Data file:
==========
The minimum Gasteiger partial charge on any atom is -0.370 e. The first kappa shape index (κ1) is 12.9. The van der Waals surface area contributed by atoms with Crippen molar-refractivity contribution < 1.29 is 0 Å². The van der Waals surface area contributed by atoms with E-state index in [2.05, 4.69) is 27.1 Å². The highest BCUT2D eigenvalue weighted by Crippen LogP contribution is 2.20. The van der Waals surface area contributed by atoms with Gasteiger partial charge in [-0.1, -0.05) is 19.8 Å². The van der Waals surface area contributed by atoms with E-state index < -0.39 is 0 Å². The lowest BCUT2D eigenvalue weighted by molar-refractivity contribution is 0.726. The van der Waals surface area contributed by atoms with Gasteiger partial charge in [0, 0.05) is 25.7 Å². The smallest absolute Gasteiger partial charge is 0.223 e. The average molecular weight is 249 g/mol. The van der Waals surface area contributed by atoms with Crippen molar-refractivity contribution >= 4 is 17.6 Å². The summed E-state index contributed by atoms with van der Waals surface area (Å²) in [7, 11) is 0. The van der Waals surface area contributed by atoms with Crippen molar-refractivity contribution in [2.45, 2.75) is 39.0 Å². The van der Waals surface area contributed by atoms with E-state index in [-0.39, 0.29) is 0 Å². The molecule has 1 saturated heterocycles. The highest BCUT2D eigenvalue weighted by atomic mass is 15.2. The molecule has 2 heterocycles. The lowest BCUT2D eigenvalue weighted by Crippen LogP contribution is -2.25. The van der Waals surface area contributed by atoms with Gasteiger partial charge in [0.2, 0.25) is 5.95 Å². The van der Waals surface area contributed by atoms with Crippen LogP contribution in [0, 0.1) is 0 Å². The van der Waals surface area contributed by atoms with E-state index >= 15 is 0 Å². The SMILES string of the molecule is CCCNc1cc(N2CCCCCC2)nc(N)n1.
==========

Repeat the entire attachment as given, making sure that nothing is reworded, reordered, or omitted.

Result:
The minimum Gasteiger partial charge on any atom is -0.370 e. The first kappa shape index (κ1) is 12.9. The van der Waals surface area contributed by atoms with Crippen molar-refractivity contribution < 1.29 is 0 Å². The van der Waals surface area contributed by atoms with E-state index in [2.05, 4.69) is 27.1 Å². The highest BCUT2D eigenvalue weighted by Crippen LogP contribution is 2.20. The van der Waals surface area contributed by atoms with Gasteiger partial charge in [-0.1, -0.05) is 19.8 Å². The van der Waals surface area contributed by atoms with E-state index < -0.39 is 0 Å². The lowest BCUT2D eigenvalue weighted by molar-refractivity contribution is 0.726. The van der Waals surface area contributed by atoms with Gasteiger partial charge in [0, 0.05) is 25.7 Å². The smallest absolute Gasteiger partial charge is 0.223 e. The average molecular weight is 249 g/mol. The van der Waals surface area contributed by atoms with Crippen molar-refractivity contribution >= 4 is 17.6 Å². The summed E-state index contributed by atoms with van der Waals surface area (Å²) in [7, 11) is 0. The van der Waals surface area contributed by atoms with Crippen molar-refractivity contribution in [2.45, 2.75) is 39.0 Å². The van der Waals surface area contributed by atoms with E-state index in [-0.39, 0.29) is 0 Å². The molecule has 1 saturated heterocycles. The highest BCUT2D eigenvalue weighted by atomic mass is 15.2. The molecule has 2 heterocycles. The lowest BCUT2D eigenvalue weighted by Crippen LogP contribution is -2.25. The van der Waals surface area contributed by atoms with Gasteiger partial charge in [0.2, 0.25) is 5.95 Å². The van der Waals surface area contributed by atoms with Crippen LogP contribution in [0, 0.1) is 0 Å². The van der Waals surface area contributed by atoms with E-state index >= 15 is 0 Å². The SMILES string of the molecule is CCCNc1cc(N2CCCCCC2)nc(N)n1.